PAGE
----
possibly off topic: leica R vs. contax N

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At the moment I just own leica M and Hasselblad - but I would like an slr with similar quality lenses. I wonder what people think about the relative risk of leica r or contax n going bust/stopping being made. I notice that R8's are being discounted -perhaps a new model is in the offing. A related thought: what will, arguably, Leica's most famous sponsor/user/sponsee do (Salgado) without a mechanical (reliable) Leica R being made?

-- Steve Jones (stephenjjones@btopenworld.com), June 08, 2002


Steve: I do not think that either Leica or Contax are going to go bankrupt in the near future as they both have the support of a strong niche market. suspect that the answer to your question lies not in the number of bodies (old and possibly new ones) but in the quality and quantity of lenses. Simply put the Leica lenses and the Contax lensess are on the whole outstanding but Leica is ahead of Contax in two crucial areas, namely the number of different lenses and the zoomlens technology. There are only a few Zeiss lenses and the Zeiss zoomlens is disappointing. This is not a surprise given that zoomlens technology expertise is the result of trial and error and takes many years to accrue. Zeiss is only beginning whereas Leica has been in the game for several decades. Therefore, my advice is to forget the "box" and focus on the quality and quantity of lenses/zoomlenses. Using this rationale, you will see why the R8 "system" is the one to get.

-- Albert Knapp MD (albertknappmd@mac.com), June 08, 2002.

You really are as dull as people say you are aren't you Albert.

-- Steve Jones (stephenjjones@btopenworld.com), June 08, 2002.

I agree with Albert but disagree with his reasoning. The Contax (speaking of MM, not AF)zooms are every bit on a par with Leica's. The 28-85, 35-70 and 80-200 Contax MM zooms are superb optics; only the 28-70 is a weak performer, but so is Leica's 28-70 which is a rehashed Sigma lens. However the Contax line is an even slower seller than the Leica R line, which draws heavily on the Leica name and crossover sales from M users.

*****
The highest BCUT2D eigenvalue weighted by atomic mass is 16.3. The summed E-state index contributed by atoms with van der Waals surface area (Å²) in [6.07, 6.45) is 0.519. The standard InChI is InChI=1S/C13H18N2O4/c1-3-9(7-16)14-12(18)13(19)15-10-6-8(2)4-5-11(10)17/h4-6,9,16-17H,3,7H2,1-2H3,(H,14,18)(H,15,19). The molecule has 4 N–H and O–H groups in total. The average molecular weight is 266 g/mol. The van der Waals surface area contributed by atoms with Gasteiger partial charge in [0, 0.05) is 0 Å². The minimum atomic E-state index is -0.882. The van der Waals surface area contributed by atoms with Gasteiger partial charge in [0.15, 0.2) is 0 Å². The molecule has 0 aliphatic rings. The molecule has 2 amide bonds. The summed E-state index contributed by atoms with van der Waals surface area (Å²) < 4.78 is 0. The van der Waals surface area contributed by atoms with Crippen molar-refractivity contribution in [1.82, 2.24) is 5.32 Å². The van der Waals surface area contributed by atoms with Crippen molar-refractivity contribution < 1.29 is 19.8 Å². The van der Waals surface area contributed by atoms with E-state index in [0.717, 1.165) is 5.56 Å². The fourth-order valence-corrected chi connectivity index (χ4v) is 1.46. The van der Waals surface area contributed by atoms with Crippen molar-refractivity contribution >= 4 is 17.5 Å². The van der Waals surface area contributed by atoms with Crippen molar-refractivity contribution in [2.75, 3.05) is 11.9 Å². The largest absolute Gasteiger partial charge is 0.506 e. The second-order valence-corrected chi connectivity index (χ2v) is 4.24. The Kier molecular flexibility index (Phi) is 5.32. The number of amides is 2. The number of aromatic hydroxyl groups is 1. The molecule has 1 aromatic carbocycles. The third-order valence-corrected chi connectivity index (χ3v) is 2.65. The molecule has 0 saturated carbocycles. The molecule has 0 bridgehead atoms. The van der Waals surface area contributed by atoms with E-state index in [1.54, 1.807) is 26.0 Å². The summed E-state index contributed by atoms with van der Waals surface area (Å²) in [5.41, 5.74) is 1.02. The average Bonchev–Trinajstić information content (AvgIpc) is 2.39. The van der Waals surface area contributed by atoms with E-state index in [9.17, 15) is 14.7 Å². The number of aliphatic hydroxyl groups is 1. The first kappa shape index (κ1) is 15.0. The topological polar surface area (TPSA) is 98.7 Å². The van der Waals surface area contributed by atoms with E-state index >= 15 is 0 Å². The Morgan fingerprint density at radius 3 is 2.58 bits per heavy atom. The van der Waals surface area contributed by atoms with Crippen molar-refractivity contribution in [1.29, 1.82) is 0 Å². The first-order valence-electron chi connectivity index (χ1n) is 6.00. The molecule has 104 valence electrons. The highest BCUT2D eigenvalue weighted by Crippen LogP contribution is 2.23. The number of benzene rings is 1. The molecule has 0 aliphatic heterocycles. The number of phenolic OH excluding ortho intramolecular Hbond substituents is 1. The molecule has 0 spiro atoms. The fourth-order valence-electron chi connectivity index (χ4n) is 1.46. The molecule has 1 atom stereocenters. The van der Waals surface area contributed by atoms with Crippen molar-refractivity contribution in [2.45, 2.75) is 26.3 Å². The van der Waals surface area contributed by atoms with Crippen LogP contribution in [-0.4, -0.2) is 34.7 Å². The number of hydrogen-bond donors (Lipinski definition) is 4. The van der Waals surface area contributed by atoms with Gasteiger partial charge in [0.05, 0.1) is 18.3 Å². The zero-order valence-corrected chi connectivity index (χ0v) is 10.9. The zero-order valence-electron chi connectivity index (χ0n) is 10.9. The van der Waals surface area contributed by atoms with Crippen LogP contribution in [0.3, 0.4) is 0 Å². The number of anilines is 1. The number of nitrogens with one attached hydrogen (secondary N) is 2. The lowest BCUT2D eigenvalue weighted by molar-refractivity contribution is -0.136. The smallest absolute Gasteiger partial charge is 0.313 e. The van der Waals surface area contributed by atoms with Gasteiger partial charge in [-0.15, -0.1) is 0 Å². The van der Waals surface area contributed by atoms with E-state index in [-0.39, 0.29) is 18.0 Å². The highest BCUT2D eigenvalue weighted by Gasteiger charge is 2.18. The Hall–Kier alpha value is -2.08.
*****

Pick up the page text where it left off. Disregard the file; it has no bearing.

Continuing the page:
I am also a long-time M and Hasselblad user, with (unfortunately) a full complement of Leica R equipment as well. When I used Nikon AF for my wildlife photography I appreciated the R system, but since switching to Canon EOS and the IS lenses my R system just sits there. If (and it's a very, very, very faint "if") there are any optical advantages to the R lenses, the effect of Image Stabilization (even on a sturdy tripod) more than outweighs it IMO. In the rare instance I might acquiesce to a Leica R lens' superiority, it will be at the widest 1-2 stops, in which case it is not inconvenient for me to use it (minus auto diaphragm) with an adaptor on an EOS body. I have two brand-new R8 bodies with 4.5 years warranty left that are just sitting in their boxes.

-- Jay (infinitydt@aol.com), June 08, 2002.

Needless to say, Albert, I did not post that insulting response. Perhaps Tony would delete it.

-- Steve Jones (stephenjjones@btopenworld.com), June 08, 2002.

I didn't post that insult.

-- Steve Jones (stevenjjones@btopenworld.com), June 08, 2002.

For gods sake Tony, what kind of site are you running you retard?

Just delete him/her NOW!

-- Steve Jones (stephenjjones@btopenworld.com), June 08, 2002.

I have e-mailed Tony and asked him to delete this filth. If he is as efficent as he normally is then it should be gone by next christmas.

-- Steve Jones (stephenjjones@btopenworld.com), June 08, 2002.

While I agree with some of the posters here that some modern "bells and whistles" SLR systems are truly great, there is a place for a nitch SLR system that offers a similar philosophy to the M approach. IMO Leica should've complimented the M by upgrading the R6.2 as far as possible without giving up its' tough mechanical reliability and small size. Limit the lenses to some crackin' sharp FAST primes and a couple of the highest end zooms...and pour the real money into the M product for which the company is famous. They'll never beat Canon or Nikon at the SLR game, but neither has anything current to match the R6.2. Then again neither does Leica now do they?

-- Marc Williams (mwilliams111313MI@comcast.net), June 08, 2002.

Steve: What Jay said. Take a good hard look at Canon's glass and IS technology. Rent, beg or borrow a body (1V, 1N or 3) and a an IS USM and/or L lens or two and run a roll of transparency film through it.

-- Jack Flesher (jbflesher@msn.com), June 08, 2002.

If you're interested in Contax, I think you should also check out the new Contax NX. To me, this seems like a wonderful camera, especially for the price/performance ratio, and the camera Contax should have introduced instead of the N.

-- Glenn Travis (leicaddict@hotmail.com), June 08, 2002.

As much as I love my Leicas, for SLR use, its hard to beat what Canon is offering... unless you want a classic SLR (all mechanical etc). If thats the case, the new Leica and Contax cameras are out of the running as well.

The Canon optics can be very nice indeed if you pick and choose from their many offerings. Keep in mind that you dont need to stick with all "L" lenses to get outstanding optical performance. Both the 100/2.0 and 100/2.8macro are a cut above, as is also the 85/1.8. I'm not happy with the build quality of any of the non-L lenses, but they seem to be holding up in the short term at least. In the wide lenses, the faster 28/1.8 is a good lens for a "non-L" lens, although I'd rather shoot with the Leica in those focal lengths.

These days, I keep the SLR for long lens stuff, and extra wide angles (I really am beginning to dislike external finders). I do keep a 50/1.4 just to have it as well, but I never really use it.

You might want to tell us what focal lengths you're going to want to use, that might make a difference in which way to go.

-- Charles (cbarcellona@telocity.com), June 08, 2002.